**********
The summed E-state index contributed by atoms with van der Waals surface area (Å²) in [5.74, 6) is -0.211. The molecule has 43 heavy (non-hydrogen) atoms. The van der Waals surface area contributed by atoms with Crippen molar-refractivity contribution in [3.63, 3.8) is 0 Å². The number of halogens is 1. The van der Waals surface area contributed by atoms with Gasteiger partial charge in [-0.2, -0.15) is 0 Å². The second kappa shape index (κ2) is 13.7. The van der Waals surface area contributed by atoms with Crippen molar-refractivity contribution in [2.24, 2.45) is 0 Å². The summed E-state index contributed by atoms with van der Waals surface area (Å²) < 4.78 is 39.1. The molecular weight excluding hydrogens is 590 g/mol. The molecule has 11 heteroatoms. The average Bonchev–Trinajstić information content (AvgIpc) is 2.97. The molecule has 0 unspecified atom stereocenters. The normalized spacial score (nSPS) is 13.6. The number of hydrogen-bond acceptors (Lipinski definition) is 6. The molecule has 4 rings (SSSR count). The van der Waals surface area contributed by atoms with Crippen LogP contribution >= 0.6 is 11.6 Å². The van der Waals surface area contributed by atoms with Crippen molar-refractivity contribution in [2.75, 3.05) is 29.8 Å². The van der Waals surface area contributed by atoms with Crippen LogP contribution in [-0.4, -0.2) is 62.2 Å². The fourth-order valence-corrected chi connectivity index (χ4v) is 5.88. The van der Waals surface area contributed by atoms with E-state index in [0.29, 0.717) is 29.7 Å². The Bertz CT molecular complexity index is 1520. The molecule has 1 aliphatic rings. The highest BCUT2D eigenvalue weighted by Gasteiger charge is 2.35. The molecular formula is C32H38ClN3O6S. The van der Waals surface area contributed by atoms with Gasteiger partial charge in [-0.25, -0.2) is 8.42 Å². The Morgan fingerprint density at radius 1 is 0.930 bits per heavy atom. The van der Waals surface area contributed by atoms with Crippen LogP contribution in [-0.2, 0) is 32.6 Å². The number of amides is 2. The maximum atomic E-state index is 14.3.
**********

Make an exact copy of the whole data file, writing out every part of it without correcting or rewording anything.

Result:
The summed E-state index contributed by atoms with van der Waals surface area (Å²) in [5.74, 6) is -0.211. The molecule has 43 heavy (non-hydrogen) atoms. The van der Waals surface area contributed by atoms with Crippen molar-refractivity contribution in [3.63, 3.8) is 0 Å². The number of halogens is 1. The van der Waals surface area contributed by atoms with Gasteiger partial charge in [-0.2, -0.15) is 0 Å². The second kappa shape index (κ2) is 13.7. The van der Waals surface area contributed by atoms with Crippen molar-refractivity contribution in [2.24, 2.45) is 0 Å². The summed E-state index contributed by atoms with van der Waals surface area (Å²) < 4.78 is 39.1. The molecular weight excluding hydrogens is 590 g/mol. The molecule has 11 heteroatoms. The average Bonchev–Trinajstić information content (AvgIpc) is 2.97. The molecule has 0 unspecified atom stereocenters. The normalized spacial score (nSPS) is 13.6. The number of hydrogen-bond acceptors (Lipinski definition) is 6. The molecule has 4 rings (SSSR count). The van der Waals surface area contributed by atoms with Crippen LogP contribution >= 0.6 is 11.6 Å². The van der Waals surface area contributed by atoms with Crippen molar-refractivity contribution in [2.75, 3.05) is 29.8 Å². The van der Waals surface area contributed by atoms with Crippen LogP contribution in [-0.4, -0.2) is 62.2 Å². The fourth-order valence-corrected chi connectivity index (χ4v) is 5.88. The van der Waals surface area contributed by atoms with E-state index in [0.29, 0.717) is 29.7 Å². The Bertz CT molecular complexity index is 1520. The molecule has 1 aliphatic rings. The highest BCUT2D eigenvalue weighted by Gasteiger charge is 2.35. The molecular formula is C32H38ClN3O6S. The van der Waals surface area contributed by atoms with Gasteiger partial charge in [-0.25, -0.2) is 8.42 Å². The Morgan fingerprint density at radius 1 is 0.930 bits per heavy atom. The van der Waals surface area contributed by atoms with Crippen LogP contribution in [-0.2, 0) is 32.6 Å². The number of amides is 2. The maximum atomic E-state index is 14.3.